On Friday I wrote about the man who overdosed on heroin, claims to have spoken to God, and then groped a woman on a Southwest Airlines flight. The Los Angeles – Dallas flight wound up diverting to Albuquerque.
[H]e proceeded to lean “closer to her and put his arm over her armrest and onto her leg” and then “play footsie.”
He also “kept pulling on her sweater, asking her to go out after the flight and if she was staying alone in her hotel room.”
She changed seats with the help of a flight attendant. He “tried going over to [her] with a drink.”
At the time I suggested that Southwest’s seating policy might make these incidents more likely, although I haven’t ever seen data that suggests it. Other airlines pre-assign seats, so whom you sit next to is mostly chance. On Southwest it’s open seating, so creeps can pick out their victims.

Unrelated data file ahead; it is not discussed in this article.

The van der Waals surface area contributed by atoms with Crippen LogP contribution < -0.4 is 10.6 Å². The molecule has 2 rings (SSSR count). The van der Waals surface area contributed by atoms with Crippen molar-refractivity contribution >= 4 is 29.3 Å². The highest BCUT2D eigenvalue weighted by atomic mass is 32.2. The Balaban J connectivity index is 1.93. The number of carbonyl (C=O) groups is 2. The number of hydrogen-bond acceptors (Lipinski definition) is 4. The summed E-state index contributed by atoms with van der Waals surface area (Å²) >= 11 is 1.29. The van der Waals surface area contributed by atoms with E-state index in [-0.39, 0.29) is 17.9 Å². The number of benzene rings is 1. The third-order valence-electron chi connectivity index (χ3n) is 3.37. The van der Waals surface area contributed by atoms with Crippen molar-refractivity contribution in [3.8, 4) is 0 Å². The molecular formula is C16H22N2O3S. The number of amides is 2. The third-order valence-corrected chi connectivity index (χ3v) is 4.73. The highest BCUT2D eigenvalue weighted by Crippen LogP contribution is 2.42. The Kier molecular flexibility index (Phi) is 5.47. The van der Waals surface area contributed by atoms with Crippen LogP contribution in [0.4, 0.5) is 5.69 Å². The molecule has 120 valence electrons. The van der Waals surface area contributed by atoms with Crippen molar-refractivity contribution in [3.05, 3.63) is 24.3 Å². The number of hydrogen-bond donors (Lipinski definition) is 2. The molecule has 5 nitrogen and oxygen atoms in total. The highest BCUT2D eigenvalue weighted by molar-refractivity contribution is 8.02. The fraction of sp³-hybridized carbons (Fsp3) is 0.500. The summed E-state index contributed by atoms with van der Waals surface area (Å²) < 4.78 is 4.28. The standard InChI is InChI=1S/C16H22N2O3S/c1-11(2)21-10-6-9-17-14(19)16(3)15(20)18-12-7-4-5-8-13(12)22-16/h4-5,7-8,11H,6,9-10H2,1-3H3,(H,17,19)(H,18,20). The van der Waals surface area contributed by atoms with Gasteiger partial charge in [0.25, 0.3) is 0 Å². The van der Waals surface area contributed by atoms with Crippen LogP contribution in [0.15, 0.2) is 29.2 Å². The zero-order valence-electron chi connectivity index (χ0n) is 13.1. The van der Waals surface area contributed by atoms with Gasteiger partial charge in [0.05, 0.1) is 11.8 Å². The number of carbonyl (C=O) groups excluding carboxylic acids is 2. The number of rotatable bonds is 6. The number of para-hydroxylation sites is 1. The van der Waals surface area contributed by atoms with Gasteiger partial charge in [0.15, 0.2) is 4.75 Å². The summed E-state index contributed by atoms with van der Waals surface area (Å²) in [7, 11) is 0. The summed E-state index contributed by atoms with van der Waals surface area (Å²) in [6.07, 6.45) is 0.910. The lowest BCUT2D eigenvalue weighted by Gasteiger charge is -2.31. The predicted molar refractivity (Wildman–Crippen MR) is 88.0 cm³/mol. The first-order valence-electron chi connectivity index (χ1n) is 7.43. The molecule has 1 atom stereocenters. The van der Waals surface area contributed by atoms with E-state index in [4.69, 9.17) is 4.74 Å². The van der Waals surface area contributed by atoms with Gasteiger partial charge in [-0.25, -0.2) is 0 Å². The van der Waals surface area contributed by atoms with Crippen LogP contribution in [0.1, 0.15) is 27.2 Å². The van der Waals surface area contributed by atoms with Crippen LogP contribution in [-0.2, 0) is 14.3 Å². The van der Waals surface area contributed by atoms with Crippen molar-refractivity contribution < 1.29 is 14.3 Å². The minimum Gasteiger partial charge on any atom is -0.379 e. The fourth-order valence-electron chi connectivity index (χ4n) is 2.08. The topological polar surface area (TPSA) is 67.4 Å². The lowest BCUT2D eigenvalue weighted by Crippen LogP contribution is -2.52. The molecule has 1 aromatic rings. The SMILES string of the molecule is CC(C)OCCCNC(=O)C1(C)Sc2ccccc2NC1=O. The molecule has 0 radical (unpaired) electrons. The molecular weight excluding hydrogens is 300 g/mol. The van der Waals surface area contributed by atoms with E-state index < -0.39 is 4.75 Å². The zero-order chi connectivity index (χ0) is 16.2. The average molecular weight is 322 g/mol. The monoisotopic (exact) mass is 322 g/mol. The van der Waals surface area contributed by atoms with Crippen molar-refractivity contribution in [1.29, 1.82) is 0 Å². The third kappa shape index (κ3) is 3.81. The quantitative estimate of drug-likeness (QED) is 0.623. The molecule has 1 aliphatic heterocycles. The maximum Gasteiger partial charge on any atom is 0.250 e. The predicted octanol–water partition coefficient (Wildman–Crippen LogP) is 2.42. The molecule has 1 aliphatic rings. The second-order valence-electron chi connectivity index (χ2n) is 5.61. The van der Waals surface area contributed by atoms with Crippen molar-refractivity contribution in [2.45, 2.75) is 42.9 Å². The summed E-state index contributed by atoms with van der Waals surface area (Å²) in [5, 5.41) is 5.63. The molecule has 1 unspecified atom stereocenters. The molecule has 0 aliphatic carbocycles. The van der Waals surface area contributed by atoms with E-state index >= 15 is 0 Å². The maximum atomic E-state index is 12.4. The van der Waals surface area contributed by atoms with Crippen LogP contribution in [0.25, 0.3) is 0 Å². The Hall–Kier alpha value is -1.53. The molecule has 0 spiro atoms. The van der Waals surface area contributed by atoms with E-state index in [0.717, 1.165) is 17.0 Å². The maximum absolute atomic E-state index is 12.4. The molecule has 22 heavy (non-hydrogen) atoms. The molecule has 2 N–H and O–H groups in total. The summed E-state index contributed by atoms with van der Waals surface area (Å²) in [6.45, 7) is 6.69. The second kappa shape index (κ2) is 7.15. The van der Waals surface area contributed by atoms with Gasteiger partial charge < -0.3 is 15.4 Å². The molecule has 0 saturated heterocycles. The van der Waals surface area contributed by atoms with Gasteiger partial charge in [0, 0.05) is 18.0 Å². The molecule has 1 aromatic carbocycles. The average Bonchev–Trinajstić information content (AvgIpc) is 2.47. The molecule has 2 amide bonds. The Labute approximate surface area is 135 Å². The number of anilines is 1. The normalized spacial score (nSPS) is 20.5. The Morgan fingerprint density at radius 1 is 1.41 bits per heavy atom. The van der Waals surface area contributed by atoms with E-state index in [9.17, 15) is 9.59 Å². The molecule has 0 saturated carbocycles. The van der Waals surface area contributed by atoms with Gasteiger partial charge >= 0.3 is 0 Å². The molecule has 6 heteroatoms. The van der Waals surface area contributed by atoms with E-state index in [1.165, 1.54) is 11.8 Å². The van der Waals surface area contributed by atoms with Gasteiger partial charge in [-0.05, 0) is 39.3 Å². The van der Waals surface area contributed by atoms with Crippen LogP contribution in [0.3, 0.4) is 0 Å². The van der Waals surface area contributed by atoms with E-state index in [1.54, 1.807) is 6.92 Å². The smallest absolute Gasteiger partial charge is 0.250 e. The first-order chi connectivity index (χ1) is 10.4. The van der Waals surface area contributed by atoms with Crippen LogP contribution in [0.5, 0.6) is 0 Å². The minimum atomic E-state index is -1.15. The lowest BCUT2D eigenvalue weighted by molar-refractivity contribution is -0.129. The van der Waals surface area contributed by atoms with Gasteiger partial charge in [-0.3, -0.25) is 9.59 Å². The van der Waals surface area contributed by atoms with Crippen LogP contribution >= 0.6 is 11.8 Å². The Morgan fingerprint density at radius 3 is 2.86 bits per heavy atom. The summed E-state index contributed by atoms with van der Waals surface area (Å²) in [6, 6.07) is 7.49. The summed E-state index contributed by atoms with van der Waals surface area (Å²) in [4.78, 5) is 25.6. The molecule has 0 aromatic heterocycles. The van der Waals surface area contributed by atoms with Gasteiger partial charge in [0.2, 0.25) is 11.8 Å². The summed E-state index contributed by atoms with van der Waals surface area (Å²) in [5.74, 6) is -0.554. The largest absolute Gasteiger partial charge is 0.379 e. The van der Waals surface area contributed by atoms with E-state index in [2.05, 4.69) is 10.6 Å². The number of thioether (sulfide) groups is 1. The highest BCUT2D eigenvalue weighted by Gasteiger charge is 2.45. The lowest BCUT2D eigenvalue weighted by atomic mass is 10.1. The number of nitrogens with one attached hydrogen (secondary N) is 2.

Of course two data points makes a trend, right? On Sunday’s Southwest Airlines flight WN5421 from Houston to Albuquerque a man was arrested on arrival after being “accused of touching a woman’s breast while he was sitting behind her” on the flight.
The woman said she felt Alexander’s hand move from behind her and grab her right breast. She said she fell asleep about 20 minutes into the flight and not long after, she felt him touch her but assumed it was an accident, according to court documents.
About 30 minutes later, she said she felt Alexander’s hand grab the back of her arm and grope around her ribs and then her breast.
The man says he doesn’t remember doing this, that he was asleep most of the flight, however when he was arrested he also explained “the president of the United States says it’s OK to grab women by their private parts.”
If airlines can deflect blame, why not passengers? Two years ago United blamed a 15 year old girl’s groping on the short shorts she wore.